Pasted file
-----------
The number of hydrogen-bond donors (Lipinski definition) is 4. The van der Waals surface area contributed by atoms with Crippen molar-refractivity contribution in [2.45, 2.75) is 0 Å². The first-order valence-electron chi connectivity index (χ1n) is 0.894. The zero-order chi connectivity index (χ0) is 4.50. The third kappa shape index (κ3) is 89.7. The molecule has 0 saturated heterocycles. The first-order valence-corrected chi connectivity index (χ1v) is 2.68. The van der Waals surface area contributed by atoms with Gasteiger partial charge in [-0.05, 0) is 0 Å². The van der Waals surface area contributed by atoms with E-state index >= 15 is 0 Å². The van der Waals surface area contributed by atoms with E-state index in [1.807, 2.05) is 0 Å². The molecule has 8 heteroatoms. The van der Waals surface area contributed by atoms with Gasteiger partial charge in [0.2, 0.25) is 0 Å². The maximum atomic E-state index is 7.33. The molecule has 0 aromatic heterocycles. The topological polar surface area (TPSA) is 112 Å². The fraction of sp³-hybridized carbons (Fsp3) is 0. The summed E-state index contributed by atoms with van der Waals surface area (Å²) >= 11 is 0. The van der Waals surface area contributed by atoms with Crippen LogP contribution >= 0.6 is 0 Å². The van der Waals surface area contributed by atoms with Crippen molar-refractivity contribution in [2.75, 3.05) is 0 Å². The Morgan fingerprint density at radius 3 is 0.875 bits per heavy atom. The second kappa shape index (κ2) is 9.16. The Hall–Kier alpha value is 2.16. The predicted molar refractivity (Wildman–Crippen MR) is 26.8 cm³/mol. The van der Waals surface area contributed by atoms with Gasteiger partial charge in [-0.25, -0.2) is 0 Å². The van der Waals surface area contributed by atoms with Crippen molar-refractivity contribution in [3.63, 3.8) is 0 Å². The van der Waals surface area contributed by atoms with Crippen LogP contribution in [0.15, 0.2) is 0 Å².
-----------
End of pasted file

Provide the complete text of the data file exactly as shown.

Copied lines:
The number of hydrogen-bond donors (Lipinski definition) is 4. The van der Waals surface area contributed by atoms with Crippen molar-refractivity contribution in [2.45, 2.75) is 0 Å². The first-order valence-electron chi connectivity index (χ1n) is 0.894. The zero-order chi connectivity index (χ0) is 4.50. The third kappa shape index (κ3) is 89.7. The molecule has 0 saturated heterocycles. The first-order valence-corrected chi connectivity index (χ1v) is 2.68. The van der Waals surface area contributed by atoms with Gasteiger partial charge in [-0.05, 0) is 0 Å². The van der Waals surface area contributed by atoms with E-state index >= 15 is 0 Å². The van der Waals surface area contributed by atoms with E-state index in [1.807, 2.05) is 0 Å². The molecule has 8 heteroatoms. The van der Waals surface area contributed by atoms with Gasteiger partial charge in [0.2, 0.25) is 0 Å². The maximum atomic E-state index is 7.33. The molecule has 0 aromatic heterocycles. The topological polar surface area (TPSA) is 112 Å². The fraction of sp³-hybridized carbons (Fsp3) is 0. The summed E-state index contributed by atoms with van der Waals surface area (Å²) >= 11 is 0. The van der Waals surface area contributed by atoms with Crippen LogP contribution >= 0.6 is 0 Å². The van der Waals surface area contributed by atoms with Crippen molar-refractivity contribution in [2.75, 3.05) is 0 Å². The Morgan fingerprint density at radius 3 is 0.875 bits per heavy atom. The second kappa shape index (κ2) is 9.16. The Hall–Kier alpha value is 2.16. The predicted molar refractivity (Wildman–Crippen MR) is 26.8 cm³/mol. The van der Waals surface area contributed by atoms with Gasteiger partial charge in [-0.25, -0.2) is 0 Å². The van der Waals surface area contributed by atoms with Crippen molar-refractivity contribution in [3.63, 3.8) is 0 Å². The van der Waals surface area contributed by atoms with Crippen LogP contribution in [0.15, 0.2) is 0 Å².